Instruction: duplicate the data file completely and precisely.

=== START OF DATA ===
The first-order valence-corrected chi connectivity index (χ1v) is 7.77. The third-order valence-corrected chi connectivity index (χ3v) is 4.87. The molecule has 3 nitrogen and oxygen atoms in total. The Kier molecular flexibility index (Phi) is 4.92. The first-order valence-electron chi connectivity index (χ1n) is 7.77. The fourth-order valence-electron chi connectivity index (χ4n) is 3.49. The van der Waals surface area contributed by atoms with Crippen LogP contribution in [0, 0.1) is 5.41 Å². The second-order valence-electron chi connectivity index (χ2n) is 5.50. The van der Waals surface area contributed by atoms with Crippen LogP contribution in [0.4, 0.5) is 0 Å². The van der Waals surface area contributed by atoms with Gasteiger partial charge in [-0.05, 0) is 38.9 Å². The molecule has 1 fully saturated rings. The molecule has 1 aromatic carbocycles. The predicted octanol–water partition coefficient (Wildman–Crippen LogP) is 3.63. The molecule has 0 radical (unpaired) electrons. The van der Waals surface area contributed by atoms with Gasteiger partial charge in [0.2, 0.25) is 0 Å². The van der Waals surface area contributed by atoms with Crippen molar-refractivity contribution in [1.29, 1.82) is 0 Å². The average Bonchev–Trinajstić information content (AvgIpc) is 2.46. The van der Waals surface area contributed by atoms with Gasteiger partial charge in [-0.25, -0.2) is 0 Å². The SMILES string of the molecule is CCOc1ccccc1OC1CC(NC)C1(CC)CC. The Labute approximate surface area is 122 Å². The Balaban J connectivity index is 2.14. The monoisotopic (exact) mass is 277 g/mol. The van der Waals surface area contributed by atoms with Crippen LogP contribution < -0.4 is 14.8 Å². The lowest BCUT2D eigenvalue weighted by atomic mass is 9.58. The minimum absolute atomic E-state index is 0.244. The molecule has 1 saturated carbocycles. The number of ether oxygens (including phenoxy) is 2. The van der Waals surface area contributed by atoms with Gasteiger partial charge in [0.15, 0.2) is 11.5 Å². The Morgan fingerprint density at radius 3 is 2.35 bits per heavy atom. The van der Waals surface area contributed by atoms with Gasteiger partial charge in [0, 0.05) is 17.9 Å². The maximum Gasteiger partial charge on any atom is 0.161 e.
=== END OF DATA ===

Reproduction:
The first-order valence-corrected chi connectivity index (χ1v) is 7.77. The third-order valence-corrected chi connectivity index (χ3v) is 4.87. The molecule has 3 nitrogen and oxygen atoms in total. The Kier molecular flexibility index (Phi) is 4.92. The first-order valence-electron chi connectivity index (χ1n) is 7.77. The fourth-order valence-electron chi connectivity index (χ4n) is 3.49. The van der Waals surface area contributed by atoms with Crippen LogP contribution in [0, 0.1) is 5.41 Å². The second-order valence-electron chi connectivity index (χ2n) is 5.50. The van der Waals surface area contributed by atoms with Crippen LogP contribution in [0.4, 0.5) is 0 Å². The van der Waals surface area contributed by atoms with Gasteiger partial charge in [-0.05, 0) is 38.9 Å². The molecule has 1 fully saturated rings. The molecule has 1 aromatic carbocycles. The predicted octanol–water partition coefficient (Wildman–Crippen LogP) is 3.63. The molecule has 0 radical (unpaired) electrons. The van der Waals surface area contributed by atoms with Gasteiger partial charge in [0.2, 0.25) is 0 Å². The van der Waals surface area contributed by atoms with Crippen molar-refractivity contribution in [1.29, 1.82) is 0 Å². The average Bonchev–Trinajstić information content (AvgIpc) is 2.46. The van der Waals surface area contributed by atoms with Gasteiger partial charge in [-0.25, -0.2) is 0 Å². The SMILES string of the molecule is CCOc1ccccc1OC1CC(NC)C1(CC)CC. The Labute approximate surface area is 122 Å². The Balaban J connectivity index is 2.14. The monoisotopic (exact) mass is 277 g/mol. The van der Waals surface area contributed by atoms with Crippen LogP contribution < -0.4 is 14.8 Å². The lowest BCUT2D eigenvalue weighted by atomic mass is 9.58. The minimum absolute atomic E-state index is 0.244. The molecule has 1 saturated carbocycles. The number of ether oxygens (including phenoxy) is 2. The van der Waals surface area contributed by atoms with Gasteiger partial charge in [0.15, 0.2) is 11.5 Å². The Morgan fingerprint density at radius 3 is 2.35 bits per heavy atom. The van der Waals surface area contributed by atoms with Gasteiger partial charge in [0, 0.05) is 17.9 Å². The maximum Gasteiger partial charge on any atom is 0.161 e.